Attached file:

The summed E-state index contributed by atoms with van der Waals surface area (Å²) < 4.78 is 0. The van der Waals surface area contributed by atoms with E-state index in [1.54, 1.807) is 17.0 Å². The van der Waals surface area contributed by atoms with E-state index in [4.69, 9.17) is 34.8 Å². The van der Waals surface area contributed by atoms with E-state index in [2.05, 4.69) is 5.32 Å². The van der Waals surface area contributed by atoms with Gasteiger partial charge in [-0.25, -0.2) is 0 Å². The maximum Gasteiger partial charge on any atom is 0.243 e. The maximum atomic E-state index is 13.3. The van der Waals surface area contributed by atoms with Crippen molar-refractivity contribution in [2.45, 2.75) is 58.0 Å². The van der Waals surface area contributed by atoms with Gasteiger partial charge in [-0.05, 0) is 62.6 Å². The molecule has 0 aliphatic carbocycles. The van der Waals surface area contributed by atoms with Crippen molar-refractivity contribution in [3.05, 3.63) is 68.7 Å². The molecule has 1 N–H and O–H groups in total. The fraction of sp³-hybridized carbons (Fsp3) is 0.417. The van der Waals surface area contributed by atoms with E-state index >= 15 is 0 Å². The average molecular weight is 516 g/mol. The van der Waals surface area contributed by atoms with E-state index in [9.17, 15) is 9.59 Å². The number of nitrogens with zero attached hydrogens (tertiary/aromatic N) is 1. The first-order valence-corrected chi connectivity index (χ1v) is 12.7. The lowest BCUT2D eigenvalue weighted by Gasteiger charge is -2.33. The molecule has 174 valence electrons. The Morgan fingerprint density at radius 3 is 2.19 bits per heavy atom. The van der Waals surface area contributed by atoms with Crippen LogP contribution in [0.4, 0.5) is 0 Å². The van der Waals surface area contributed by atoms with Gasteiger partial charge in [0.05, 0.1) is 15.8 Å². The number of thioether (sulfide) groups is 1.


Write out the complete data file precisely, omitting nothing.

The summed E-state index contributed by atoms with van der Waals surface area (Å²) < 4.78 is 0. The van der Waals surface area contributed by atoms with E-state index in [1.54, 1.807) is 17.0 Å². The van der Waals surface area contributed by atoms with E-state index in [4.69, 9.17) is 34.8 Å². The van der Waals surface area contributed by atoms with E-state index in [2.05, 4.69) is 5.32 Å². The van der Waals surface area contributed by atoms with Gasteiger partial charge in [-0.25, -0.2) is 0 Å². The maximum Gasteiger partial charge on any atom is 0.243 e. The maximum atomic E-state index is 13.3. The van der Waals surface area contributed by atoms with Crippen molar-refractivity contribution in [2.45, 2.75) is 58.0 Å². The van der Waals surface area contributed by atoms with Gasteiger partial charge in [-0.05, 0) is 62.6 Å². The molecule has 0 aliphatic carbocycles. The van der Waals surface area contributed by atoms with Crippen molar-refractivity contribution in [3.05, 3.63) is 68.7 Å². The molecule has 1 N–H and O–H groups in total. The fraction of sp³-hybridized carbons (Fsp3) is 0.417. The van der Waals surface area contributed by atoms with E-state index >= 15 is 0 Å². The average molecular weight is 516 g/mol. The van der Waals surface area contributed by atoms with E-state index in [9.17, 15) is 9.59 Å². The number of nitrogens with zero attached hydrogens (tertiary/aromatic N) is 1. The first-order valence-corrected chi connectivity index (χ1v) is 12.7. The lowest BCUT2D eigenvalue weighted by Gasteiger charge is -2.33. The molecule has 174 valence electrons. The Morgan fingerprint density at radius 3 is 2.19 bits per heavy atom. The van der Waals surface area contributed by atoms with Crippen LogP contribution in [0.4, 0.5) is 0 Å². The van der Waals surface area contributed by atoms with Gasteiger partial charge in [0.05, 0.1) is 15.8 Å². The number of thioether (sulfide) groups is 1.